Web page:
Upon analysis of the modern protest movement, it is evident that the interactions between individuals, institutions and societal groups are integral to the organisational structure and processes. ‘Black Lives Matter’ represents rather unorthodox organisational behaviours, particularly in its ingrained social media practises that comprise the majority of its outreach methods, but is still able to be examined in various theoretical frameworks. Considering its approach to activist organisation, wider objectives, potential shortcomings and conflict, it is reasonable to say that BLM has succeeded in influencing widespread communities largely on a social justice basis.



  • Campbell, M 2016, ‘Intersectionality, policy-oriented research and the social relations of knowing’, Gender, Work & Organization, vol. 23, no. 3, pp. 248-260.
  • Carr, A 2008, ‘A study of the organizational characteristics of successful cooperatives’, Organization Development Journal, vol. 26, no. 1, pp. 79-87.
  • Clegg, S, Kornberger, M & Pitsis, T 2009, Managing and organizations: an introduction to theory and practice, SAGE publishing, London.
  • Gerbaudo, P 2012, Tweets and the streets, e-book, Pluto Press, London, viewed 7 June 2017, http://ebookcentral.proquest.com.ezproxy.newcastle.edu.au/lib/newcastle/reader.action?docID=3386687.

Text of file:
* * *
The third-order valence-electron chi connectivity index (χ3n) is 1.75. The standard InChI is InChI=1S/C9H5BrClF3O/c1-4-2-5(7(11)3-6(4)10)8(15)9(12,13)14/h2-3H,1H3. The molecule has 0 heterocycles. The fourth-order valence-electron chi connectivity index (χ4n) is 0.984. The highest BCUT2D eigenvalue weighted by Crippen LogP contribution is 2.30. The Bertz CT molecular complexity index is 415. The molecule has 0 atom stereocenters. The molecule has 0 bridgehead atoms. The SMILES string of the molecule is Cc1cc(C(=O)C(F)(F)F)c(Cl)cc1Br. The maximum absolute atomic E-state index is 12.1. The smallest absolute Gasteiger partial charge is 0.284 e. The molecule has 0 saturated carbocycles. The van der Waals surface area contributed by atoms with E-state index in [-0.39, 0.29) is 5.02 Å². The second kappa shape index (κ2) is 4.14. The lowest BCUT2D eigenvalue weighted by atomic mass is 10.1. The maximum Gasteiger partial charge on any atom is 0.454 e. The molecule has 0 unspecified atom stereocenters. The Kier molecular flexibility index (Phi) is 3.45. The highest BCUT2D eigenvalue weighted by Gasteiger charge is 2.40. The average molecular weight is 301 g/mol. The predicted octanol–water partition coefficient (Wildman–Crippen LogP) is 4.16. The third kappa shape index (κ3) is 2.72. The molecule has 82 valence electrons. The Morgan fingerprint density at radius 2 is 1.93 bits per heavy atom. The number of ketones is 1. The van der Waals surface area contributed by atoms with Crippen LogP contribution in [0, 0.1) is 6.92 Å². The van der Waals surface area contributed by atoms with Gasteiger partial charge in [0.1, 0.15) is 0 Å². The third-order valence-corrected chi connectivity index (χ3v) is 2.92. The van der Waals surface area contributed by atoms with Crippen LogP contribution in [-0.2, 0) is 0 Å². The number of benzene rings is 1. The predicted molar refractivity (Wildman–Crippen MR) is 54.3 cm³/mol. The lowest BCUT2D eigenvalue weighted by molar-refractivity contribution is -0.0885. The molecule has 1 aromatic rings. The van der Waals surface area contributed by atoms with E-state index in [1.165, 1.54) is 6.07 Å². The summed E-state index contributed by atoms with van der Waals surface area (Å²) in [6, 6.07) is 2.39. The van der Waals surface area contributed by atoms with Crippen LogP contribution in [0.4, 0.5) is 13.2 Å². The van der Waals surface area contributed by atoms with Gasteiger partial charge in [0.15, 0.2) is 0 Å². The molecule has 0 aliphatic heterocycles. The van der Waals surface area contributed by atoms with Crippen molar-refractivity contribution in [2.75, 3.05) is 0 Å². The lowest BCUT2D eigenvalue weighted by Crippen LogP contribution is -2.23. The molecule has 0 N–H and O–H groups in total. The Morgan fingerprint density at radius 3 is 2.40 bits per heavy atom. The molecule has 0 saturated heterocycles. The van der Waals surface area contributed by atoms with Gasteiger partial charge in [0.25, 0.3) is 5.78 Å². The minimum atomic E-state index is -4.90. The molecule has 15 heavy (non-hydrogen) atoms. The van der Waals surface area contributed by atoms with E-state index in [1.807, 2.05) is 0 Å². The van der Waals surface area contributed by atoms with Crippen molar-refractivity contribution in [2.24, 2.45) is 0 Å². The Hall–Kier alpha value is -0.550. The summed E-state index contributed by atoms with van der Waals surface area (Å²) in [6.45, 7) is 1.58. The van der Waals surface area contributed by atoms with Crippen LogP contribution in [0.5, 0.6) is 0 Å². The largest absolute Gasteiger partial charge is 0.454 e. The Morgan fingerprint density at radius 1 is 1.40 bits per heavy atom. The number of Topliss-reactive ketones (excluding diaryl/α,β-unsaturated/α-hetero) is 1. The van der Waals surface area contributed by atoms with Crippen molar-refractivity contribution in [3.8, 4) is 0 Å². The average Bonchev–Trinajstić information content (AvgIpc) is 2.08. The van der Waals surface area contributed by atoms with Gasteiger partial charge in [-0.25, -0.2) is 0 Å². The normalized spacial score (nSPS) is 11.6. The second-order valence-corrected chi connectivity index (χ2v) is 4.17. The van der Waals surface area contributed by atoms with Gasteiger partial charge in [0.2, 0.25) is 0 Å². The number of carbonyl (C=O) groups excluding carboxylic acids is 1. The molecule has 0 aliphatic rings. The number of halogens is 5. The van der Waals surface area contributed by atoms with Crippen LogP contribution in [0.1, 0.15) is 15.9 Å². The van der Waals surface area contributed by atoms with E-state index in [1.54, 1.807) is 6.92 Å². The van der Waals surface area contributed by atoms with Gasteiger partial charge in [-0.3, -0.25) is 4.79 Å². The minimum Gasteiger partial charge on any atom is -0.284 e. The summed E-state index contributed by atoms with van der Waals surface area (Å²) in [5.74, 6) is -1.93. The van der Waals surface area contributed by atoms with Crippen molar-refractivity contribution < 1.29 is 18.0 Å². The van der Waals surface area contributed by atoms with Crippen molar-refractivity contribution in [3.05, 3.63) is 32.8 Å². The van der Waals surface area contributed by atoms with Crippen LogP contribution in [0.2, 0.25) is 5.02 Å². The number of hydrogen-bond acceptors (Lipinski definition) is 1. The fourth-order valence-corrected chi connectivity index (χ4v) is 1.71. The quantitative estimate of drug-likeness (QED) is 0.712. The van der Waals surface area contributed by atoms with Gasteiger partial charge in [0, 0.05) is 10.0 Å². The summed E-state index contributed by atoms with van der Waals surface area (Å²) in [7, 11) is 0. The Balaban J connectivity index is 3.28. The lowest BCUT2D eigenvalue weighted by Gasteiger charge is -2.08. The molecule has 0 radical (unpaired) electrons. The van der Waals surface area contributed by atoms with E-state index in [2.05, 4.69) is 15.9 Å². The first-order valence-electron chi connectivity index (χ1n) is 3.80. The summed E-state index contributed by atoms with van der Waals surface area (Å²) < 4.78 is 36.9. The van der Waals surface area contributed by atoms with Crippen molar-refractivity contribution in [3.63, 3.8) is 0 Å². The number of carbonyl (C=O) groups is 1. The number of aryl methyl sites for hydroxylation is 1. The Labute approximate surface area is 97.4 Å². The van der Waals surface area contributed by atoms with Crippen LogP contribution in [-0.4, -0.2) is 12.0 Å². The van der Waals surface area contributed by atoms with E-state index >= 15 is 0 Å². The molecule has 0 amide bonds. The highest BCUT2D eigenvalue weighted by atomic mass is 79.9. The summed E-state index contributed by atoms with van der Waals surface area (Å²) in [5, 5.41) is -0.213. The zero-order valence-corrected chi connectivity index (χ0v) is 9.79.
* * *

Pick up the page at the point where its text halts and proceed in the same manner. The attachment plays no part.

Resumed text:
• Glenn, C 2015, ‘Activism or “slacktivism”?: digital media and organizing for social change’, Communication Teacher, vol. 29, no. 2, pp. 81-85.
  • Handel, J 2003, The sociology of organizations, SAGE publishing, London.
  • Hurd, M 2014, ‘Social movements: ritual, space and media’, Culture Unbound: Journal of Current Culture Research, vol. 6, pp. 287-303.
  • Jones, A & May, J 1992, ‘Approaching organisational analysis: towards a critical perspective’ in (eds) Working in Human Service Organisations. Chapter 2. Pp. 33-77. Melbourne: Longman Cheshire.
  • Langford, C 2015, ‘#BlackLivesMatter: epistemic positioning, challenges and possibilities’, Journal of Contemporary Rhetoric, vol. 5, no. 3, pp. 78-89.
  • Mladkova, L 2013, International Conference on Intellectual Capital, Knowledge Management & Organizational Learning: conference proceedings, University of Economics, Prague, Czech Republic, viewed 6 June 2017, http://web.a.ebscohost.com.ezproxy.newcastle.edu.au/ehost/pdfviewer/pdfviewer?sid=54d523d3-fdf5-46e4-9c74-f49708b4388f%40sessionmgr4010&vid=3&hid=4112.
  • Mueleman, B 2014, ‘Hashtags, ruling relations and the everyday: Institutional ethnography insights on social movements’, Contemporary Social Science, vol. 9, no. 1, pp. 49-62.
  • Murray, K 2011, ‘Regulating activism: an institutional ethnography of public participation’, Community Development Journal, vol. 47, no. 2, pp. 199-215.
  • Velasquez, A 2015, ‘Social media for social change: social media political efficacy and activism in student activist groups’, Journal of Broadcasting & Electronic Media, vol. 59, no. 3, pp. 456-474.